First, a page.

The boy ran into the house and aroused his mother. She appeared outside just as Trooper Crouse ran into the yard and yelled, “Call the state police at North Syracuse and tell them I have got four gunmen in these woods.”

Mrs. Helmer promptly contacted Sergeant Perry, who relayed the call. Within minutes several armed men from the state police, the sheriff’s department and the Syracuse police force were rushing toward the scene from all directions. Syracuse Chief Martin L. Cadin and his son, Francis, were just leaving for the golf links when the call came.

Cadin took charge of the situation and summoned a small army of his policemen. In all, about 75 armed men arrived and participated in the manhunt. Revolvers in hand, the men surrounded the wooded area which is thickly covered with trees and underbrush. They were joined by volunteer citizens. There were numerous false alarms. Guns popped everywhere and bands of searchers rushed hither and thither, uncertain whether the forms they saw moving in the brush were hunters or hunted.

In a field near the abandoned right-of-way of the Auburn-Syracuse trolley line Detective Frank Brazell stumbled over the first captive — "Big Harry" Sulton, 24, of Kansas City, Missouri. He offered no resistance, meekly submitting to arrest.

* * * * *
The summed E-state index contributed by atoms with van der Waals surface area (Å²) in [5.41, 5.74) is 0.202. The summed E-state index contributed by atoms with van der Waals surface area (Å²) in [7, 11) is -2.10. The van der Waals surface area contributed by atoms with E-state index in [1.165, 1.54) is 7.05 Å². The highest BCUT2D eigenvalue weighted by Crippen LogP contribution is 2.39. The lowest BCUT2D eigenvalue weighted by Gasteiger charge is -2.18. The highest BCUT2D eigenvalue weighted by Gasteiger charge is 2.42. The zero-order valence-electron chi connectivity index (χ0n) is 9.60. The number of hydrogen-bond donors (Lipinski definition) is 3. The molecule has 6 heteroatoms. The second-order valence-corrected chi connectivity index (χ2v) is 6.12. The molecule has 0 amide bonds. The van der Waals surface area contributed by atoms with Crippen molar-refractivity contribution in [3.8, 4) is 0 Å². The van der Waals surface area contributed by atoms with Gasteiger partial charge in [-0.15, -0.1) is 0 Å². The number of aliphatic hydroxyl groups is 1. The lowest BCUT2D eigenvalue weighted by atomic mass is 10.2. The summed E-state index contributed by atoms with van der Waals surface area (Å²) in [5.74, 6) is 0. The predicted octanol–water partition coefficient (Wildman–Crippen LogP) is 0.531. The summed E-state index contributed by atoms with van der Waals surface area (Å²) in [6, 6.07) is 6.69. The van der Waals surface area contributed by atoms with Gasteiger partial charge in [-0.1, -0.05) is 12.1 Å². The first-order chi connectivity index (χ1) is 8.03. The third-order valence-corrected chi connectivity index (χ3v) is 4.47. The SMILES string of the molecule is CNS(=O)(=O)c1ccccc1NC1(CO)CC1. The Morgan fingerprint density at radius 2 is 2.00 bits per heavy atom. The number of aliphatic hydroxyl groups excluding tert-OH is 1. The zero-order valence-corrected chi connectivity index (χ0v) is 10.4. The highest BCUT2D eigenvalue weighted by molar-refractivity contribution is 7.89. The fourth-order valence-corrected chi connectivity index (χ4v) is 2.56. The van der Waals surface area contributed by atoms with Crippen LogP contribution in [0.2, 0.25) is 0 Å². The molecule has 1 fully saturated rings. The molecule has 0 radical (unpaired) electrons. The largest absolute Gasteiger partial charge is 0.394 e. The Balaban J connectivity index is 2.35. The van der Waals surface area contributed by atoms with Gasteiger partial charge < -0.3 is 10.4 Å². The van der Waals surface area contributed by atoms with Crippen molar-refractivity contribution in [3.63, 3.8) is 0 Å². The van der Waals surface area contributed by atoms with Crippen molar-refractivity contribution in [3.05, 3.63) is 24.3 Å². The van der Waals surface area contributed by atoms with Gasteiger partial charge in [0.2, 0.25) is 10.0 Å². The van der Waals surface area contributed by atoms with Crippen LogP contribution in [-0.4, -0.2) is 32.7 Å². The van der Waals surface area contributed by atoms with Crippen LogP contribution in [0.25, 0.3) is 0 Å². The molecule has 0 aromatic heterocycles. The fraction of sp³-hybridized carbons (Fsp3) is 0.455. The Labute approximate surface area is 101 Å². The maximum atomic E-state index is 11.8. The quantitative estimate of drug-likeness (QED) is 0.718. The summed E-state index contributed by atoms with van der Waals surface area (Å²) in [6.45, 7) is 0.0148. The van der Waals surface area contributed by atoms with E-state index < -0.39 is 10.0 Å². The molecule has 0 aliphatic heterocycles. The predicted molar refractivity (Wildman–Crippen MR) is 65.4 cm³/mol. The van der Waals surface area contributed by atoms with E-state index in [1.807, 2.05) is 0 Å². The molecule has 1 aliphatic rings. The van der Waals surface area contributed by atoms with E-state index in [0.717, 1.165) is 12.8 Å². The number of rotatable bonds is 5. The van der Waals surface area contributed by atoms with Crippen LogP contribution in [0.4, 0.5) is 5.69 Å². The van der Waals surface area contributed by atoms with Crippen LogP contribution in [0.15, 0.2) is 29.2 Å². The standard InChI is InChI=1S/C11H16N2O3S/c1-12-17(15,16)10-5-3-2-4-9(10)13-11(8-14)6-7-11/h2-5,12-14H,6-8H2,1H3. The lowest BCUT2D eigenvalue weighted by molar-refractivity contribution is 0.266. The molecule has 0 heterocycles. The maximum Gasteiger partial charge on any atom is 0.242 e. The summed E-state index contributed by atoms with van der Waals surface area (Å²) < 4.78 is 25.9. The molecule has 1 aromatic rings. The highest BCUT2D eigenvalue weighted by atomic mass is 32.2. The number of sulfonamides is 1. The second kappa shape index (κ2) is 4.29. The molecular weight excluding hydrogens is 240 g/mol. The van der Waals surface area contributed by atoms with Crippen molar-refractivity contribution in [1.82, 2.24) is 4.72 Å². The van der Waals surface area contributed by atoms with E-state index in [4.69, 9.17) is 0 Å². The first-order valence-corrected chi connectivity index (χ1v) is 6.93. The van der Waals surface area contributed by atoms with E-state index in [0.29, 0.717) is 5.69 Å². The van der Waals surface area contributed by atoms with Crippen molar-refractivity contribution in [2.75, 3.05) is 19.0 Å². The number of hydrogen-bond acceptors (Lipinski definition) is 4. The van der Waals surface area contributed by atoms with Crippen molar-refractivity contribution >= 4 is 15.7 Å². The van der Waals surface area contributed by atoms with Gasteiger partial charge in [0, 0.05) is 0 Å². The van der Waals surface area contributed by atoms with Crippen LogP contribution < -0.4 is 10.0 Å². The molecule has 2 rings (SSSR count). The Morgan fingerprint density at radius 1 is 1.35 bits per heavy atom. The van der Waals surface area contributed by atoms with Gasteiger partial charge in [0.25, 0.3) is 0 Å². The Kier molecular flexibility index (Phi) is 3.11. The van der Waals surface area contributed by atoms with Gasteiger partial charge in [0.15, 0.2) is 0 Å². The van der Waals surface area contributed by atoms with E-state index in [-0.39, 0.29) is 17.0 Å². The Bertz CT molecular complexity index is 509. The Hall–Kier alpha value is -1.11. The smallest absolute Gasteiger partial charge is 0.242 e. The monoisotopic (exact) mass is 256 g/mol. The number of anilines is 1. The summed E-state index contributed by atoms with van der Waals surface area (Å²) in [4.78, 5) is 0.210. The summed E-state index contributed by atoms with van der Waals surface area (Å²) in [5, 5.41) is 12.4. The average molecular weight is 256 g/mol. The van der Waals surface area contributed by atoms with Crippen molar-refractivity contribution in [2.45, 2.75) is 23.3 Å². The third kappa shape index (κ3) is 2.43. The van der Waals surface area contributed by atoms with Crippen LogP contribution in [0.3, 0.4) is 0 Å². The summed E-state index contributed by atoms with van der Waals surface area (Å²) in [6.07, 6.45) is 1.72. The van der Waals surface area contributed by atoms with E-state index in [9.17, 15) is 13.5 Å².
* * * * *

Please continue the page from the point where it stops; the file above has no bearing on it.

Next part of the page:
Soon word got out that something big was happening. Cars pulled off the roads that surrounded the Wolf Hollow estate; some people went into the woods, others stayed by the cars — and when something prompted them to tilt their heads, the cry went out: "Look! Up in the sky! It's a bird! No, it's a plane!" But it might as well have been Superman.

Afterward most agreed that the highlight of the manhunt — which continued all afternoon — was the performance of pilot Emil Roth.

Syracuse American, June 7, 1931
Wing tips to the sky, displaying a flying technique which held thousands of curiosity seekers awed, Emil Roth, Syracuse pilot, proved himself a hawk of the air, pointing the path to police to capture one of the four Middle West bandits sought Saturday afternoon.

Grazing tree tops as he scanned the earth below him, Roth ferreted out the second of the gunmen after two hours of searching by the armed posse on the ground had proved futile.

For the thousands who lined the various roads bordering the scene of the search, unable to watch the progress of the manhunt because of the dense foliage and the tall grass, Roth’s flying was the most dramatic element of the search.

It was by sheer chance that Roth entered the hunt. Robert Allen, 143 Oakwood Avenue, owner of one of the planes at the airport, was driving toward Amboy when the cars loaded with police sped by en route to Split Rock. Allen followed, and when he learned the circumstances, rushed to the airport where he imparted the news to Roth and several other flying enthusiasts.